About this method: This method is one that is probably the most straightforward. It’s no secret that marinating meat and poultry, especially overnight, helps to develop a lot of flavor. In addition to building flavor, marinating with a particularly acidic blend, such as the lemon pepper one that I used for this experiment, can help break down some of the natural toughness in the meat and ultimately tenderize the finished steak. So for this method, I marinated my flank steak in a large, plastic, zip-top bag, and let it sit for 24 hours.

Results: Unsurprisingly, this flank steak was super flavorful, and definitely worth waiting the full day. But even with a full day of marinating in a lemon juice-based marinade, the steak was not incredibly tender after it was cooked. Additionally, I think that the marinade subtly affected the appearance of the steak as well. On the outside, the cooked steak had a slightly gray hue to it, and when I cut into it, there was a distinct difference in shade between the outer edges of the meat and the center. In other words, the medium center was not a gradient.

Credit: Photo: Alex Lepe; Food Styling: Brett Regot

Steak Tenderizing Method: Poking with a Fork

Rating: 7/10

About this method: This is another plain-and-simple method. Similar to the method involving the meat mallet, this method involves using a tool to help break up the connective tissue in the meat. Instead of hitting the meat with a mallet, this method simply requires poking the flank steak all over and on both sides with the tines of a fork. What’s different about this method versus the one using the meat mallet is that the tines of the fork can poke the steak much further than the coarse end of a meat mallet.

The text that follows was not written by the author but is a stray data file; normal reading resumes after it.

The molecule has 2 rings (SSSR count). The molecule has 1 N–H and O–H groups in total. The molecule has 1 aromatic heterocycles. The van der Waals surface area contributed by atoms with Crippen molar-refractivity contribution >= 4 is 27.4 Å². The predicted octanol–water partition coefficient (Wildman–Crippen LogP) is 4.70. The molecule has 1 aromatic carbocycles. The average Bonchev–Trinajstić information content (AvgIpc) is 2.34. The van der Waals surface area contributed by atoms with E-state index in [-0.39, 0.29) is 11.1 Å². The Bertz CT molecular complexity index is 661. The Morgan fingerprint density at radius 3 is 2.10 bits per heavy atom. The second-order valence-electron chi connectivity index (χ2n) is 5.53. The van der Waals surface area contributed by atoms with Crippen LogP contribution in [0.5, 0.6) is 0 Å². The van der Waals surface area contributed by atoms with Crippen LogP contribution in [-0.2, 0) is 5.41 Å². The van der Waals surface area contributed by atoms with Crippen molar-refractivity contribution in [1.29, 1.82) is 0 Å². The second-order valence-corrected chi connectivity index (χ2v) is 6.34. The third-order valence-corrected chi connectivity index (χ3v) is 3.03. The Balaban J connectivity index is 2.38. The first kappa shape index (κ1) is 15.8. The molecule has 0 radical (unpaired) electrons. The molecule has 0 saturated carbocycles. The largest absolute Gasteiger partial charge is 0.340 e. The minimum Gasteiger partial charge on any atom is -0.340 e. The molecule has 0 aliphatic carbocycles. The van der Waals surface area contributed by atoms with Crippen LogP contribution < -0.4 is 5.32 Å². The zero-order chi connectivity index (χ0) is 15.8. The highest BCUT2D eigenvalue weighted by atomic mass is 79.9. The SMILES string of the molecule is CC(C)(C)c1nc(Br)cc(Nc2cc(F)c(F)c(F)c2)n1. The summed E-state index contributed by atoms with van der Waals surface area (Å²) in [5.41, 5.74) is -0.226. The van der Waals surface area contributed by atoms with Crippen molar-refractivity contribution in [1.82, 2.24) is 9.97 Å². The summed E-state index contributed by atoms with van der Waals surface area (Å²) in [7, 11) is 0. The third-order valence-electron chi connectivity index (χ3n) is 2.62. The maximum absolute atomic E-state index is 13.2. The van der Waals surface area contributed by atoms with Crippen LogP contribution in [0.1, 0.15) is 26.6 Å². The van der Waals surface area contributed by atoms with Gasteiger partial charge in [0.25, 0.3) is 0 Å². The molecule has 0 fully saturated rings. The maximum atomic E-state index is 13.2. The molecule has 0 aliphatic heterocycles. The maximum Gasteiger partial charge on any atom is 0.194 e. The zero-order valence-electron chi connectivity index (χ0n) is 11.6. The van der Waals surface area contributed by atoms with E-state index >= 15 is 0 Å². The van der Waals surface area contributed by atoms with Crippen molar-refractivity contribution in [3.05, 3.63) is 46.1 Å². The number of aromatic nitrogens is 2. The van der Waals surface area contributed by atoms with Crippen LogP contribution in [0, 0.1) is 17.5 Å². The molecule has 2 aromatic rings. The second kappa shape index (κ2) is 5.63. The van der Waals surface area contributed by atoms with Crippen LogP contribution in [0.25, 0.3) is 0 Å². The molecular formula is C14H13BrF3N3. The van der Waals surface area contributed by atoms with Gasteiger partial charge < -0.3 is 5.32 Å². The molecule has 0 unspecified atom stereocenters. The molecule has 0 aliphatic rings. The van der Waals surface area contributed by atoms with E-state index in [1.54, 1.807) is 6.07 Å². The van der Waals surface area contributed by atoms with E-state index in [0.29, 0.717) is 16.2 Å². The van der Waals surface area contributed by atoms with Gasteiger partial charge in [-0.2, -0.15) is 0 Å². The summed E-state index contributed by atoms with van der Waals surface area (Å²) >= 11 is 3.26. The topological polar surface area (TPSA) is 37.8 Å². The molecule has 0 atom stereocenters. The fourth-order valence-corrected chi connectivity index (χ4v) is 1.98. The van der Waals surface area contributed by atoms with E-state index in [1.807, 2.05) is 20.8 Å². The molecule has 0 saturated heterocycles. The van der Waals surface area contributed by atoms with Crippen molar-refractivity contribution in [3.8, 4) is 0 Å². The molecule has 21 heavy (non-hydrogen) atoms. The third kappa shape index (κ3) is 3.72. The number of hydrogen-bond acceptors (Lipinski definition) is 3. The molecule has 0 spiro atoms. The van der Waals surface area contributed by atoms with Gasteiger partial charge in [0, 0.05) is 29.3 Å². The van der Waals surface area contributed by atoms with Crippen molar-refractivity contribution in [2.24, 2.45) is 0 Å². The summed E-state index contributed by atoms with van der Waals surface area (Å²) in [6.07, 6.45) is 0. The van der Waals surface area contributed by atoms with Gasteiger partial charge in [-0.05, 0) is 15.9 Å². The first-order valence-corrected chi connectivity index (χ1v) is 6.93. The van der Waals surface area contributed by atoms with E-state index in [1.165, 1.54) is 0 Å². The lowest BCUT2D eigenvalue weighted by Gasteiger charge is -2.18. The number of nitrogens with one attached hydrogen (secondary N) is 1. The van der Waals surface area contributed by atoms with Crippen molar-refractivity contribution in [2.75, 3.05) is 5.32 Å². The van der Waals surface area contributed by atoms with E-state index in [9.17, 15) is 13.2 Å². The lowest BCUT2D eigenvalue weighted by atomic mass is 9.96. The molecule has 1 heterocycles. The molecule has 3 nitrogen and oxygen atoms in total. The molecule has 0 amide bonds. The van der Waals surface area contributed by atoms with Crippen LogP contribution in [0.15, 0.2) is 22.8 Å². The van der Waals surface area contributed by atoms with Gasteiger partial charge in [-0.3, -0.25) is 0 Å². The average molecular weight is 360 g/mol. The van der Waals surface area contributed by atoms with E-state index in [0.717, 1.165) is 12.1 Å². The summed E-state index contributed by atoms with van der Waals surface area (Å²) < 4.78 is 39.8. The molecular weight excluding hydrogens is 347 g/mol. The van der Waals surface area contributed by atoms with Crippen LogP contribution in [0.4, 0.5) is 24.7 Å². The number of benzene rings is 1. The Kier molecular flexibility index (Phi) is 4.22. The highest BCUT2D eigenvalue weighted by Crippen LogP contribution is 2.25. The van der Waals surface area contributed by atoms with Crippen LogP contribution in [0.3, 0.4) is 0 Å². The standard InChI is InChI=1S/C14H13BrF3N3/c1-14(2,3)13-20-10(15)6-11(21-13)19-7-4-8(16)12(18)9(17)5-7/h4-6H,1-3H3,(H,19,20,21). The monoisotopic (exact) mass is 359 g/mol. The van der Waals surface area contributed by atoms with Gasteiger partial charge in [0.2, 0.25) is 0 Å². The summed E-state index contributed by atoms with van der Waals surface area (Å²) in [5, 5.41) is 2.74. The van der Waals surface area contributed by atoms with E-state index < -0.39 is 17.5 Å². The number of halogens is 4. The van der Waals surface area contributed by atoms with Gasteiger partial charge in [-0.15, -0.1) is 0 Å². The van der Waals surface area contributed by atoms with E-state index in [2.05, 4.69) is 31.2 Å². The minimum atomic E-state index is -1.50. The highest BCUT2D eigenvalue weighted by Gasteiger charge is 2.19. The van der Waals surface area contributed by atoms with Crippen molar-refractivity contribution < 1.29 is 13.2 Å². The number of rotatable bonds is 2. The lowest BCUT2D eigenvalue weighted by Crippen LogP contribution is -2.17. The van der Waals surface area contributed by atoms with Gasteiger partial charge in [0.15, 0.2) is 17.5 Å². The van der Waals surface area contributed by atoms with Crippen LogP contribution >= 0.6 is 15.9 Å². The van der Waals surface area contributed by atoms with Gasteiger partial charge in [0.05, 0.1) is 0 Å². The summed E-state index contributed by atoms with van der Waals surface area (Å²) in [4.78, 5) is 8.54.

Results: In all honesty, I was a bit shocked that this method made noticeable differences in the steak. I actually found the steak to be somewhat tender, and definitely more tender than the method with the meat mallet. I believe that the fact that the fork cuts deeper into the meat than the mallet contributed to the more tender results of the steak. I also like that this method involves a simple tool that every person has in their kitchen.

Credit: Photo: Alex Lepe; Food Styling: Brett Regot

Steak Tenderizing Method: Baking Soda

Rating: 8/10

About this method: This method is similar to the salt brine method, except, instead of sprinkling the steak with coarse salt, you sprinkle the steak with baking soda and let it sit overnight in a large, plastic, zip-top bag. This particular method is mentioned by Tasting Table, which says to let the steak sit for at least three hours and up to 24 hours. Tasting Table also says that baking soda works faster than salt when it comes to breaking down the fibers in the meat. Because the salt brine didn’t yield great results, I thought it might make more of a difference to let this particular method sit for even longer. Lastly, I rinsed off the steak to remove the baking soda, and then proceeded to season it as desired.

Results: Shockingly, this method made a super-noticeable difference in the tenderness of the steak — especially compared to the methods above! Perhaps it was a combination of simply using the properties of the baking soda as well as letting it sit for a full day, but this method really surprised me in how much of an impact it had on the steak. The steak was easy to slice into, it was very clearly cooked to medium just like I wanted, and it was tender all over.

Credit: Photo: Alex Lepe; Food Styling: Brett Regot

Steak Tenderizing Method: Scoring